“With a major tariff increase already announced and the possibility that tariffs could be imposed on nearly all goods and inputs from China, retailers are continuing to stock up while they can to protect their customers as much as possible against the price increases that will follow,” said Jonathan Gold, NRF vice president for supply chain and customs policy.
Escalating tariffs against Mexico starting at 5% had been planned to start Monday, “but those goods travel by truck or train and do not affect cargo numbers at U.S. seaports,” according to the Global Port Tracker announcement.
U.S. ports covered by the Global Ports Tracker handled 1.75 million TEUs in April, the latest month for which after-the-fact numbers are available. It represented an 8.4% increase over March and a 6.9% year-over-year growth, but was slightly below the 1.76 million TEUs estimated in the May tracker.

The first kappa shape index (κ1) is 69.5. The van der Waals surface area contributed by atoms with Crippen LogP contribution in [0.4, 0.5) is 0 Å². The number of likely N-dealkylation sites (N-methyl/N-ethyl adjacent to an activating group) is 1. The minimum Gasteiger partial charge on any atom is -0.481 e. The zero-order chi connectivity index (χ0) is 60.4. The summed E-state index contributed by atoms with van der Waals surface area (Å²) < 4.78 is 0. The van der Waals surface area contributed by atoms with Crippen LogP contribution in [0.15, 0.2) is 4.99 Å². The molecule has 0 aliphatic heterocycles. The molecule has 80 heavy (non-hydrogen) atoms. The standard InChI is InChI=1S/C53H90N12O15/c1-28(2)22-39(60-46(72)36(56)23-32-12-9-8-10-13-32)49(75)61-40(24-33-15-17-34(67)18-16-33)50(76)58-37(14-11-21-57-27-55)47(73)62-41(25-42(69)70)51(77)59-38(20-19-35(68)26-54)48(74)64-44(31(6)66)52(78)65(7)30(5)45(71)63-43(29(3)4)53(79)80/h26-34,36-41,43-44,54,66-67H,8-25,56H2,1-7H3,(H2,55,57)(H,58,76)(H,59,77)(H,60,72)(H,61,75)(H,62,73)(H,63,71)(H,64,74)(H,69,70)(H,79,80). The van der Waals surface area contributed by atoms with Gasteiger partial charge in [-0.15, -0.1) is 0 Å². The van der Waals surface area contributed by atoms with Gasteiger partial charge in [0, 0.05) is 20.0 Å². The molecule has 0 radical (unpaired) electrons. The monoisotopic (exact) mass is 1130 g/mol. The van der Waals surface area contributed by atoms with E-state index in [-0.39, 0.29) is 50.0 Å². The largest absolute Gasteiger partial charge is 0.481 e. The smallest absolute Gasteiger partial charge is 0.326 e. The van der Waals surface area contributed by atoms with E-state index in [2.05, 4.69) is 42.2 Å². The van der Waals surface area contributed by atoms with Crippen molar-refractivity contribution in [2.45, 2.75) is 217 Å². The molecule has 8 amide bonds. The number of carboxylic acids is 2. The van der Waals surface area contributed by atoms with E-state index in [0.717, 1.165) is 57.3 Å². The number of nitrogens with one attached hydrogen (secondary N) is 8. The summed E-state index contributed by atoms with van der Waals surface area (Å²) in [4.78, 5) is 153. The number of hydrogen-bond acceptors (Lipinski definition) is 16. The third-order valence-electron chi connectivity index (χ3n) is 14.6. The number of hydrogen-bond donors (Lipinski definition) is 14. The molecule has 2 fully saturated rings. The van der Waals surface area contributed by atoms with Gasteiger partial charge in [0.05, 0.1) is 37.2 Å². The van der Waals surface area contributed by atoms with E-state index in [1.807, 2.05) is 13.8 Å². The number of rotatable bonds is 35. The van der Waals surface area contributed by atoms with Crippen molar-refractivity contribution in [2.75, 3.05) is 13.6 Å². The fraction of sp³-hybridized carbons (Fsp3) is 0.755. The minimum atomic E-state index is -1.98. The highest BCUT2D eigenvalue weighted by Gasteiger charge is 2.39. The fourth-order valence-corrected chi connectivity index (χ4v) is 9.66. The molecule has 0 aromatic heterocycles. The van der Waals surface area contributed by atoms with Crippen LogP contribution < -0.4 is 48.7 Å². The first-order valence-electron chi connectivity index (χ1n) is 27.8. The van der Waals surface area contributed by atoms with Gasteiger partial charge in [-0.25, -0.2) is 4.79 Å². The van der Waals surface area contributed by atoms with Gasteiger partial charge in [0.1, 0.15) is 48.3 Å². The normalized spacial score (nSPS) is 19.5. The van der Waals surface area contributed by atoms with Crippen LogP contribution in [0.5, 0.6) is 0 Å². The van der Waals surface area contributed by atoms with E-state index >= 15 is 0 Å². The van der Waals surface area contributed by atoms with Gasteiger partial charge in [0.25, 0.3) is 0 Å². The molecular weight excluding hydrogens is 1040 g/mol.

The tracker estimated ports handled 1.88 million TEUs in May, a 3% year-over-year increase but down from the 1.9 million forecast last month. It forecasts June at 1.86 million TEUs; July at 1.93 million TEUs; August at 1.95 million TEUs; and September at 1.89 million TEUs, all of which would be year-over-year increases but lower than last month’s forecasts.
October is forecast at 1.95 million TEUs, which is 4.4% lower than 2018.
The Global Port Tracker covers the ports of Los Angeles/Long Beach, Oakland, Seattle and Tacoma on the West Coast; New York/New Jersey, Port of Virginia, Charleston, Savannah, Port Everglades, Miami and Jacksonville on the East Coast; and Houston on the Gulf Coast.